The Indian Air Force (IAF) made progress towards becoming a truly network-centric air force with the integration of Air Force Network (AFNET), a reliable and robust digital information grid that enables accurate and faster response to enemy threats, in 2010. The modern, state-of-the-art AFNET is a fully secure communication network, providing IAF a critical link among its command and control centre, sensors such as the Airborne Early Warning and Control Systems, and attack platforms such as fighter aircraft and missile launchers. Integrated Air Command and Control System (IACCS), an automated command and control system for Air Defence (AD) operations rides the AFNET backbone integrating all ground-based and airborne sensors, AD weapon systems and C2 nodes. In October 2013, IAF launched its own stand-alone cellular network, through which secure video calling and other information exchange facilities will be provided.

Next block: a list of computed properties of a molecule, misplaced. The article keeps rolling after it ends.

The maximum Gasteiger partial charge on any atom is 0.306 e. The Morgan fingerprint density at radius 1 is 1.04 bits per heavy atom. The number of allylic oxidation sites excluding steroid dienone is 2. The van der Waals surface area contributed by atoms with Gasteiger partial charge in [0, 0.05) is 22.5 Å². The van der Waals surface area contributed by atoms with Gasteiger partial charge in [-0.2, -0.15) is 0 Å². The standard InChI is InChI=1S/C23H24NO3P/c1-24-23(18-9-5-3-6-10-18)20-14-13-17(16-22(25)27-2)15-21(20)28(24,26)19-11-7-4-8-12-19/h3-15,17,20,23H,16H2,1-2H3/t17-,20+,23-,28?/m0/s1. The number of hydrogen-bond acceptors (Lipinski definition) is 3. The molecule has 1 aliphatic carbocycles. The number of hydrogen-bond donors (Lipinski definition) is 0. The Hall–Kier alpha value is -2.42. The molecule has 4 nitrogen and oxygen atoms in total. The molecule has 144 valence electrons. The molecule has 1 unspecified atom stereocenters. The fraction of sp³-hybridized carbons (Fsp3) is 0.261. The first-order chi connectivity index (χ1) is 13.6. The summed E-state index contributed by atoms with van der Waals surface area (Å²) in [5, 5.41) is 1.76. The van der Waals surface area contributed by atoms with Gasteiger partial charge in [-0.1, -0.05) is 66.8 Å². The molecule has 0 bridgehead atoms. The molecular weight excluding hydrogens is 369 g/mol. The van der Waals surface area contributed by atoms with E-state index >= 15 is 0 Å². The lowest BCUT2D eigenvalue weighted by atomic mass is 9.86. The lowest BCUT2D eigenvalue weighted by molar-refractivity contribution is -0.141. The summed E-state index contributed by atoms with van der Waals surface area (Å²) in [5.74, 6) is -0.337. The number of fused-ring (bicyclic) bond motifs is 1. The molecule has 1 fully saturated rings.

Defence Communication Network (DCN) is the first tri-service communication and IT network of the Armed Forces. The hi-tech, fully secure DCN is the largest single satellite network spread across the country. This integrated communication architecture between the Army, Navy and Air Force bolsters the prowess of the Defence forces during both critical operations and rescue missions. DCN also supports IDS and SFC. It had drawn a lot of ideas from the AFNET.
Defence Cyber Agency (DCA)